Our readers also write in about homeless students and the Sugar Policy Modernization Act.

With Portland's population hovering around 633,000-plus (I know, where are we gonna put 'em all?), not to mention Oregon gaining some 65,000 or so folks in the past year, what if, on just one given day, say a day in December, our entire population threw 50 cents into a fund earmarked for housing for the homeless? Boom! That's roughly $316,500, just like that.

I recently read where one of the chosen manufacturers of tiny houses for homeless families designed for Portland homeowners to sponsor a homeless family in their backyard figured they would cost $75,000 each. That little 50-cent fund just bought four of them with about $16,500 left over for any number of basic services for people to recapture their humanity.

Yes, 'tis the season for a plethora of people and causes to have their hands out, but really … 50 cents? It's a numbers game. Multipliers.

So yeah. Maybe this idea would give all Portlanders a sense of ownership in such a project.

Imagine folks walking down the sidewalk pointing with pride. "I bought that pink shingle with my 50 cents."

And hey … what if we all reached into another one of our pockets and fished out two more quarters?

Let Santa deliver some shelter once and for all for these desperate folks.

Mark L. Brown

Southeast Portland

Solutions for homeless students

Regarding "Homeless student number sets record" (Nov. 23 Tribune): I am shocked about the number of homeless students in Oregon. As an international student who was in Chicago for almost seven months before I moved here, I did not imagine that Oregon, which is a quiet state, has this huge of an issue. I appreciate the Oregon Department of Education's effort to make a school environment a good place for students who face challenges outside. Also, I give my support for "The Every Student Succeeds," and I believe that it is extremely helpful.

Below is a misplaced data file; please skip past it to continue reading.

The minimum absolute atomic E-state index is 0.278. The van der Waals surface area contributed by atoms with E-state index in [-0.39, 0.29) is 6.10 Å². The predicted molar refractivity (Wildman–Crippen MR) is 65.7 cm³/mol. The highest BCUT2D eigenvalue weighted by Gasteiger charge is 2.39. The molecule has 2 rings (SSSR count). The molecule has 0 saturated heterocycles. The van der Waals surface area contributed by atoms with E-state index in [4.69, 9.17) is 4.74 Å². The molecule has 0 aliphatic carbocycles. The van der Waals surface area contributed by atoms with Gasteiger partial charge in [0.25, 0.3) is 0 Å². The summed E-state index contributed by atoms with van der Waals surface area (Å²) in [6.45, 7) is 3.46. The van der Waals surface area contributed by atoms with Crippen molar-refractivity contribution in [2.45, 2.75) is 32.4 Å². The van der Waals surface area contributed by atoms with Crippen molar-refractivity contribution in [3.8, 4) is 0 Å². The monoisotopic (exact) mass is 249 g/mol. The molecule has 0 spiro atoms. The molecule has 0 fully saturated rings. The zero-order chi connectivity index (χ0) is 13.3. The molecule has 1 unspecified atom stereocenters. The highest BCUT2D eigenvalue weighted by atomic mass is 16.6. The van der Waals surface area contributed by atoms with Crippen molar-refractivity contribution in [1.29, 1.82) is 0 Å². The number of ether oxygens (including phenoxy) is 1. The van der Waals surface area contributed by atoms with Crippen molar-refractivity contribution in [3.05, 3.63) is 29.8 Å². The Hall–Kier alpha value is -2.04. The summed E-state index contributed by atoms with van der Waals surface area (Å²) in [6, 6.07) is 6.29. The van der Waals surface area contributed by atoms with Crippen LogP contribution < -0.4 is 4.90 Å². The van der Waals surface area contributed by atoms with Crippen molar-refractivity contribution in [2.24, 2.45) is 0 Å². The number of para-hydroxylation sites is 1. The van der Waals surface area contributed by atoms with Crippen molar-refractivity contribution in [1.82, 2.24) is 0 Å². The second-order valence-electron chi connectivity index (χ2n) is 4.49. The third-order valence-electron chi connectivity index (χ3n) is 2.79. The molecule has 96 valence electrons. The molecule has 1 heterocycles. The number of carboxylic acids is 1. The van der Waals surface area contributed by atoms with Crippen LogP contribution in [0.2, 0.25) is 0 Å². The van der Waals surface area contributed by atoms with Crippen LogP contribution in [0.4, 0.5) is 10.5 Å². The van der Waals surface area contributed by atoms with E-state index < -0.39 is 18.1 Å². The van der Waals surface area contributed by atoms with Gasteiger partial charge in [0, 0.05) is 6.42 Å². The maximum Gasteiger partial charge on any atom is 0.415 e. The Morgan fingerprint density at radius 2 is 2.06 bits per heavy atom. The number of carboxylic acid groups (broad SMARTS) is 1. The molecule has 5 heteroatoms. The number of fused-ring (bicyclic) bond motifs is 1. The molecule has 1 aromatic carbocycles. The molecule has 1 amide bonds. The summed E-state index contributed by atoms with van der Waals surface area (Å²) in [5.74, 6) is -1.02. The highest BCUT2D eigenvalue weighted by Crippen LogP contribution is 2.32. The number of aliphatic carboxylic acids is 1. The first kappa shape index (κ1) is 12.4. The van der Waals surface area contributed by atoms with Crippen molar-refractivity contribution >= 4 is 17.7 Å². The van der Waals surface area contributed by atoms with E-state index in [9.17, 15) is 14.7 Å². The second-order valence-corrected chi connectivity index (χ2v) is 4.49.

I would share some suggestions to figure out these issues or at least decrease the number of homeless students. First, I think that violence at home could be one of the main causes of homeless students who do not want to stay in a house that's like a hell. Therefore, if a student already knows there is a safe place for staying when he faces violence at a home, he won't prefer to stay under threats that may adversely affect his life and future.

Second, the Oregon Department of Education must do more research about causes of student homelessness. Honestly, finding reasons is the only way to prevent this issue, or at least decrease the number of homeless students. Lastly, we should worry about the homeless student issue because it can affect someone and destroy their life.

Abdullah Almutairi

North Portland

Bill would end sugar price inflation

Rep. Earl Blumenauer is a hero for consumers in Oregon's 3rd district as well as for consumers across the county. He is a stalwart opponent of the nation's beet and cane sugar cartels. Blumenauer continually votes to reform the vastly outdated U.S. Sugar Program and resists the massive amounts of money that the cartels throw onto Capitol Hill.

He understands the damage this program causes to consumers and businesses alike and why reform is so desperately needed.

Fortunately, there has been a bill introduced to relieve the burden on consumers and businesses. Reps. Virginia Foxx, R-North Carolina, and Danny Davis, D-Illinois, as well as Sens. Jeanne Shaheen, D-New Hampshire, and Pat Toomey, R-Pennsylvania, have introduced the bipartisan Sugar Policy Modernization Act. Blumenauer already is a co-sponsor of the bill and intends to fight for reform.

This bill will finally reduce the burdens on American taxpayers, consumers and manufacturers in the food industry. We are happy to praise the hard work Blumenauer puts in to help hard-working Americans.

Thanks to members of Congress in the pockets of the sugar cartels, the U.S. Sugar Program continues. The Sugar Program is a Soviet-style command and control scheme that restricts planting and imports. This inflates the price of sugar in the United States to almost double the world price.

According to the Congressional Budget Office, the program means Americans pay $3.5 billion every year in increased grocery costs, which breaks down to upward of $50 per family.

The Independent Bakers' Association is an international trade association that fights to protect the interests of mostly family-owned wholesale bakers and allied trades. For more information about IBA and sugar program corruption, visit

Nicholas A. Pyle, president

Independent Bakers' Association

Washington, D.C.

Contract Publishing

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